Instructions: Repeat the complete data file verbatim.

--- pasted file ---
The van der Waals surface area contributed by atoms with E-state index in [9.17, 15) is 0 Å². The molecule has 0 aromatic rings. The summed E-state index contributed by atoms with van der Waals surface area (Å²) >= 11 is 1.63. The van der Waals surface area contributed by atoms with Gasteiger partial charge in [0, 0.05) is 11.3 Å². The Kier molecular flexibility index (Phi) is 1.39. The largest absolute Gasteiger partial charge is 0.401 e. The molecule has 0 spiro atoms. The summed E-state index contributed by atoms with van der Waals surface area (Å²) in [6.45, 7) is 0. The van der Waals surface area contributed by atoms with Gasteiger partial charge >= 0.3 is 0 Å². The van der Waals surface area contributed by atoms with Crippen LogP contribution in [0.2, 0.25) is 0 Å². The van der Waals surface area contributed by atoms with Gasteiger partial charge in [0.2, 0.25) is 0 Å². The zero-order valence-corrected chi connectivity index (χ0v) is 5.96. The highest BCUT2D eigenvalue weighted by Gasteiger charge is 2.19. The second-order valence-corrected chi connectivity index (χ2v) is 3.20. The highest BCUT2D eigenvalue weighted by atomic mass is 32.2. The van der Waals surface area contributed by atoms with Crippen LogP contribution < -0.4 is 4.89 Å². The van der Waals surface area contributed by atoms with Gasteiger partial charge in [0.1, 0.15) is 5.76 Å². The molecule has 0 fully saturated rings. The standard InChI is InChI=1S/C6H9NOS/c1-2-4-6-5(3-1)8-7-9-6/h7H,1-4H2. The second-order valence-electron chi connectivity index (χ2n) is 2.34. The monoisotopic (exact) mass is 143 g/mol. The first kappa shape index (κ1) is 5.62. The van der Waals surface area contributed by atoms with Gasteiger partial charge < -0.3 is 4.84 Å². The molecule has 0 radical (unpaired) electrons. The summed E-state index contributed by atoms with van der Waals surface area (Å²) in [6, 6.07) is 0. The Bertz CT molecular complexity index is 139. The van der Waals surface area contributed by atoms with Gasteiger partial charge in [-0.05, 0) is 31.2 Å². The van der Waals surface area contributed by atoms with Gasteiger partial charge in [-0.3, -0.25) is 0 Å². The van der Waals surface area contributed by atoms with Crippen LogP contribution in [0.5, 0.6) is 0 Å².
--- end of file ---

The van der Waals surface area contributed by atoms with E-state index in [9.17, 15) is 0 Å². The molecule has 0 aromatic rings. The summed E-state index contributed by atoms with van der Waals surface area (Å²) >= 11 is 1.63. The van der Waals surface area contributed by atoms with Gasteiger partial charge in [0, 0.05) is 11.3 Å². The Kier molecular flexibility index (Phi) is 1.39. The largest absolute Gasteiger partial charge is 0.401 e. The molecule has 0 spiro atoms. The summed E-state index contributed by atoms with van der Waals surface area (Å²) in [6.45, 7) is 0. The van der Waals surface area contributed by atoms with Gasteiger partial charge >= 0.3 is 0 Å². The van der Waals surface area contributed by atoms with Crippen LogP contribution in [0.2, 0.25) is 0 Å². The van der Waals surface area contributed by atoms with Gasteiger partial charge in [0.2, 0.25) is 0 Å². The zero-order valence-corrected chi connectivity index (χ0v) is 5.96. The highest BCUT2D eigenvalue weighted by Gasteiger charge is 2.19. The second-order valence-corrected chi connectivity index (χ2v) is 3.20. The highest BCUT2D eigenvalue weighted by atomic mass is 32.2. The van der Waals surface area contributed by atoms with Crippen LogP contribution < -0.4 is 4.89 Å². The van der Waals surface area contributed by atoms with Gasteiger partial charge in [0.1, 0.15) is 5.76 Å². The molecule has 0 fully saturated rings. The standard InChI is InChI=1S/C6H9NOS/c1-2-4-6-5(3-1)8-7-9-6/h7H,1-4H2. The second-order valence-electron chi connectivity index (χ2n) is 2.34. The monoisotopic (exact) mass is 143 g/mol. The first kappa shape index (κ1) is 5.62. The van der Waals surface area contributed by atoms with Gasteiger partial charge < -0.3 is 4.84 Å². The molecule has 0 radical (unpaired) electrons. The summed E-state index contributed by atoms with van der Waals surface area (Å²) in [6, 6.07) is 0. The Bertz CT molecular complexity index is 139. The van der Waals surface area contributed by atoms with Gasteiger partial charge in [-0.05, 0) is 31.2 Å². The van der Waals surface area contributed by atoms with Gasteiger partial charge in [-0.3, -0.25) is 0 Å². The van der Waals surface area contributed by atoms with Crippen LogP contribution in [0.5, 0.6) is 0 Å².